Amazon (Finally) Suing Sellers Over Fake Reviews [REBLOG]

Reblogged from: GreyWarden

(reblogged from


One of Amazon’s most appealing features is the unbiased reviews provided to members. Unfortunately, it turns out that some sellers have taken it upon themselves to feed fake reviews to their customers-to-be. This wouldn’t be a prudent idea. Amazon is (and has been) suing those sellers that are buying positive reviews.

Amazon has previously sued to stop websites that sell fake Amazon reviews, along with individuals offering to write fake reviews. This latest batch of lawsuits is against the companies that buy fake reviews for their products.

A story from TechCrunch this week reports that three new lawsuits were brought against sellers where the fake reviews made up 30 percent to 45 percent of the overall reviews. According to TechCrunch, the defendants are Michael Abbara of California, Kurt Bauer of Pennsylvania and a Chinese company called CCBetter Direct.

We reached out to Amazon for comment and received the following in regard to these cases:

While we cannot comment on active litigation, we can share that since the beginning of 2015, we have sued over 1,000 defendants who offered to post fake reviews for payment. We are constantly monitoring and will take action against abusive sellers by suspending and closing their accounts and by taking further legal action. Our goal is to eliminate the incentives for sellers to engage in review abuse and shut down this ecosystem around fraudulent reviews in exchange for compensation. Lawsuits are only one piece of the puzzle. We are working hard on technologies that allow us to detect and take enforcement action against perpetrators while also preventing fake reviews from ever surfacing. As always, it is important for customers to know that these remain a very small fraction of the reviews on Amazon and we introduced a review ranking system so that the most recent, helpful reviews appear first. The vast majority of reviews on Amazon are authentic, helping millions of customers make informed buying decisions every day.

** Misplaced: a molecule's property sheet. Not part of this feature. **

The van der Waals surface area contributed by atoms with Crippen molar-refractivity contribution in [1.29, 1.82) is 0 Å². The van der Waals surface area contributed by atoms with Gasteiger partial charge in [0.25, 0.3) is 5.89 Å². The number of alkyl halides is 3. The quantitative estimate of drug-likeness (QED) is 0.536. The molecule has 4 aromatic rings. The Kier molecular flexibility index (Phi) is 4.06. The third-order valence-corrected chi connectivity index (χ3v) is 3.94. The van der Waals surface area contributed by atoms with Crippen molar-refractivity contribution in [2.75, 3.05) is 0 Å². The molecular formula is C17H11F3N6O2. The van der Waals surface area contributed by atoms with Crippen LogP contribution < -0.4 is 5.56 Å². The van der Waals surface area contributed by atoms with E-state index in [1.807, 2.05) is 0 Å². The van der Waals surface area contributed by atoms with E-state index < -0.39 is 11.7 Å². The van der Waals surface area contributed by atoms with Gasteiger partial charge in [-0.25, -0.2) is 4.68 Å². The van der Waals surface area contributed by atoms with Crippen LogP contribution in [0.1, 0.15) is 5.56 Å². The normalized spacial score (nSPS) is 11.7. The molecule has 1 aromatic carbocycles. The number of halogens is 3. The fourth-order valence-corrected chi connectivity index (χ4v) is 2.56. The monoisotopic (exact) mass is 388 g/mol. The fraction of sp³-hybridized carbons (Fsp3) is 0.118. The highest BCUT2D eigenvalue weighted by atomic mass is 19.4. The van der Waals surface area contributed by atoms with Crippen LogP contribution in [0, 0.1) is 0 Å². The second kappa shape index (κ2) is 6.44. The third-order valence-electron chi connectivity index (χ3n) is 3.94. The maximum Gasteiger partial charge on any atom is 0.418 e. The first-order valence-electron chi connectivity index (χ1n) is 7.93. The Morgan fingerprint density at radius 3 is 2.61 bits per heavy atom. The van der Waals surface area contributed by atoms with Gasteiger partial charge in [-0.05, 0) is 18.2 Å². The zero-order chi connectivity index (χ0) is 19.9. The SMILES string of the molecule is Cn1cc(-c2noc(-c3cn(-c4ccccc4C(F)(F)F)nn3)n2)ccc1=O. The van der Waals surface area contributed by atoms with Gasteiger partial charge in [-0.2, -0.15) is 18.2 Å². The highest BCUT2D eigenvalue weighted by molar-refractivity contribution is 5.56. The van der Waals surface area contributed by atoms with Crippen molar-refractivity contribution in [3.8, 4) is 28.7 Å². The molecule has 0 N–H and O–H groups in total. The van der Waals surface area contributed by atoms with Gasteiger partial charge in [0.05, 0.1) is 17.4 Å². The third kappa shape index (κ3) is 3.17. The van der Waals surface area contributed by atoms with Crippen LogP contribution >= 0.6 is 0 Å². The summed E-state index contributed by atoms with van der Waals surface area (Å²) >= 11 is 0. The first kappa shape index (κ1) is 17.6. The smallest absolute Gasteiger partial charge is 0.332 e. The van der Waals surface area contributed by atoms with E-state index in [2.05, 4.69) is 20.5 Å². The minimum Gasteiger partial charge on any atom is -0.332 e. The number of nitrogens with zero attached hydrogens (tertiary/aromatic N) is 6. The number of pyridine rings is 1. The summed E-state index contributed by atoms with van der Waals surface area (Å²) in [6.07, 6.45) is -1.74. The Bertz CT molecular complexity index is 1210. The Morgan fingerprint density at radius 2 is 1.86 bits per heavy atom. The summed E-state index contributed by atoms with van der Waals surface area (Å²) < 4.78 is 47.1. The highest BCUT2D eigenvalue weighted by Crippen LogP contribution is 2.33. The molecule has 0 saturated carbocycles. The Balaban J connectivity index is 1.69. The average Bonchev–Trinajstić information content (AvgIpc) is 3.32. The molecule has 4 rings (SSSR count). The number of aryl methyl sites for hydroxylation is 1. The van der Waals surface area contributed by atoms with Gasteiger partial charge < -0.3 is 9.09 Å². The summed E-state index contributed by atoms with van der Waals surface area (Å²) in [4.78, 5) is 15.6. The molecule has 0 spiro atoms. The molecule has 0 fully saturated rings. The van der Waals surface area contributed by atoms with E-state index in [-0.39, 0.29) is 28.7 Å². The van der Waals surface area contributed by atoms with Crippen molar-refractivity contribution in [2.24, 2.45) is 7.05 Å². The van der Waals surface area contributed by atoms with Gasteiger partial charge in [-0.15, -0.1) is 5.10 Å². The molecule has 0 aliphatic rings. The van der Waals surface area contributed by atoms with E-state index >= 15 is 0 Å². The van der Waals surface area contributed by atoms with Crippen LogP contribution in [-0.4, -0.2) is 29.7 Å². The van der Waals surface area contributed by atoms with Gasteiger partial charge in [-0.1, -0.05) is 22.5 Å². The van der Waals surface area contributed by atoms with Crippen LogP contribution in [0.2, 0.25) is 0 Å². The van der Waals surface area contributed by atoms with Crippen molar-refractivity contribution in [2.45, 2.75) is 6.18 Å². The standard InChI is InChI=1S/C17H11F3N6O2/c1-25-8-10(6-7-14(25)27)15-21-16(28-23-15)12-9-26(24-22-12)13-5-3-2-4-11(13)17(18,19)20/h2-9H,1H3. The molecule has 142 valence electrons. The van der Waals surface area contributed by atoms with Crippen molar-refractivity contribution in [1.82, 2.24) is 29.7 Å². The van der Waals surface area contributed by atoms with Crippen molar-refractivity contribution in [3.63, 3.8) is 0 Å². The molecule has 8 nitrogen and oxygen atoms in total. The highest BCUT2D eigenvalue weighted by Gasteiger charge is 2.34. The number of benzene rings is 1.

The rules in this type of a case are fairly straightforward. Amazon has sellers agree to the following:

You may not intentionally manipulate your products’ rankings, including by offering an excessive number of free or discounted products, in exchange for a review. Review solicitations that ask for only positive reviews or that offer compensation are prohibited.

Furthermore, when sellers choose to break selling policies, they may find themselves without much recourse. The seller policies make it clear that any disputes or claims will be resolved by binding arbitration and won’t go to court and that each party waives their right to a trial.

So sellers take heed, if you want a good review, make sure your product/service earns it. To make sure that you are adhering to Amazon’s rules, read the full Participation Agreement in its entirety.


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0 thoughts on “Amazon (Finally) Suing Sellers Over Fake Reviews [REBLOG]